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Understanding Solar Power Electricity Terms: Volts, Amps, and Watts

Child using a garden hose, which is an analogy to explain the electricity terms volts, amps, and watts.
PublishedJune 17, 2021
UpdatedMay 17, 2024
AuthorCory O'Brien HeadshotCory O'BrienSenior Director - Growth MarketingEditorRyan Barnett HeadshotRyan BarnettSVP, Policy & New Market Development
In this article
Electricity Is Like Water
What is a Volt?
What is an Amp?
What is a Watt?
What Is The Difference Between Energy And Power?
What Is The Difference Between Kilowatts And Kilowatt-Hours?
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As you learn about solar energy, you will hear electrical terms like volts, watts, and amps being used to describe solar power equipment, energy production and consumption, and battery storage. Having a strong working knowledge of what those technical vocabulary words really mean can be helpful to understand how solar works. It’s important to know how solar power can supply your home with all of the electricity that you need to run your daily life.

You aren’t the only person who finds electricity terms like volts, watts, and amps confusing. You may have even given up trying to understand them, but we can give you hope. In this article, we will simplify these words so that you can know what they stand for and gain a deeper appreciation for the science of solar technology.

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Electricity Is Like Water

Let’s begin this discussion with an analogy, showing how electricity is like water. It’s a way to better understand what solar electricity is, how it works, and the terms you’re trying to understand.

Imagine water flowing through a hose as you take care of your backyard. When the water pressure is high, water exits the hose with more force. With low pressure, water leaves the hose with less force.

In our analogy, the water represents the electricity, the hose represents the wires that transmit the electricity, the diameter of the hose is the electric current, and the water pressure is the power of the flow. As you stand in your backyard, you keep the hose free of blockages and twists so the water flows freely. You can also change the power of that flow by adding pressure with your finger over the end, which adjusts the current.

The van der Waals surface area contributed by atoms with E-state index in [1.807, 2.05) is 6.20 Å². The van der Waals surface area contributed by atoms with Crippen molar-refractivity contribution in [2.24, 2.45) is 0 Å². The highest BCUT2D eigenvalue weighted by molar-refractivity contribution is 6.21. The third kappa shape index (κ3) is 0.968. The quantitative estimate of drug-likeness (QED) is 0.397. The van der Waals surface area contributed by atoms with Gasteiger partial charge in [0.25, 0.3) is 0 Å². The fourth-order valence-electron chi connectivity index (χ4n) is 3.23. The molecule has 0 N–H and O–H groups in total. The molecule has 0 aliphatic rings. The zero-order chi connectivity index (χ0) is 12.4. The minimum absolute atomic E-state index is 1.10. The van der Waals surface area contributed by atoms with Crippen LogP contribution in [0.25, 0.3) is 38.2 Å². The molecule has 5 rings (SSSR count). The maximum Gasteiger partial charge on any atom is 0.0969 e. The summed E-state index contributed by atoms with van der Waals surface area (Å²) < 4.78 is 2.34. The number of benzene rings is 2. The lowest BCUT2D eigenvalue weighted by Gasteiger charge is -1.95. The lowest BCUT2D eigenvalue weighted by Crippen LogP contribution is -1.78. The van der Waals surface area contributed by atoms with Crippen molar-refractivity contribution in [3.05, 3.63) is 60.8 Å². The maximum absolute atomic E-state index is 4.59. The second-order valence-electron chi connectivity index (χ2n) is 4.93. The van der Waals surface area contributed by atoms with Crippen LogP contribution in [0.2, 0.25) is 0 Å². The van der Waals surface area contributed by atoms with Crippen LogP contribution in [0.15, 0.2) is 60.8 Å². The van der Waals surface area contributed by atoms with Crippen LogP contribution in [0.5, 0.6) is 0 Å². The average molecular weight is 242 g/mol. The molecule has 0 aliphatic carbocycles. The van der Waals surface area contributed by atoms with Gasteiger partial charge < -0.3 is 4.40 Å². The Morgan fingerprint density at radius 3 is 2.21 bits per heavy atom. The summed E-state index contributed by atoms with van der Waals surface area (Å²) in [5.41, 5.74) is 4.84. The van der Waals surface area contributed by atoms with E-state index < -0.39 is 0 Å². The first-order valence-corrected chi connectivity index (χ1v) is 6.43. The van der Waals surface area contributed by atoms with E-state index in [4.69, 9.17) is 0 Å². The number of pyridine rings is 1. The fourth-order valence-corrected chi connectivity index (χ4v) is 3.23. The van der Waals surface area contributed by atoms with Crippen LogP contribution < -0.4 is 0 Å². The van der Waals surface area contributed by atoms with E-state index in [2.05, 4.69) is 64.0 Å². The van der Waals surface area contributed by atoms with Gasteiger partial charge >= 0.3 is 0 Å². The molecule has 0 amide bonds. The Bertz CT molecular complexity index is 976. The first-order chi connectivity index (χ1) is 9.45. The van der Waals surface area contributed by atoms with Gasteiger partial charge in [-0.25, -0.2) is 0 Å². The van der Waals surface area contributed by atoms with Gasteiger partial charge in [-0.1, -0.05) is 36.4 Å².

Analogy explaining how electricity is like water, and voltage (volts) is like water pressure, and current (amps) is like the size of the pipe the water flows through.

These concepts translate to common electricity terms we want to help you understand:

  • Volts
  • Amps
  • Watts
  • Power
  • Energy

Now we can talk about these words with greater clarity.

What is a Volt?

Voltage is the pressure with which electricity flows from a source to power a device. More specifically, it’s the variation in electric charge between two points, or the electric potential of sending one watt of power through one amp of current.

Any variation in that pressure affects voltage, which can result in either poor or peak performance. You just have to make sure you don’t exceed the voltage limit for a device or outlet.

Looking back to our water analogy, volts can be thought of as water pressure.

Volt is the International System of Units (SI) term used to measure voltage. The word volt is used in honor of Alessandro Volta, the Italian physicist who invented the electric battery. Since volt is symbolized by the letter “V”, 4V indicates a pressure of 4 volts or voltage units.

Since the voltage output of electrical outlets can differ, authorities standardize them to ensure they are safe for use. In the US, residential outlets are standardized at 120V.

Additionally, the higher the voltage, the stronger the current a gadget can release. That’s why industrial electric appliances have a higher voltage than household appliances - they have to do more, so they need more voltage.

Several factors affect the voltage of your solar panels, including:


As a form of renewable energy, solar energy uses the sun as its source of power. If your panels are wired in series (one panel is wired to another, which is wired to another, and so on, before being wired to the solar inverter) and some are shaded, the solar power system will not work efficiently because poor power generation on just one panel can impact the entire array. Solar installers avoid this by not wiring the panes in series, or by positioning panels where they all receive full sunlight without any shade.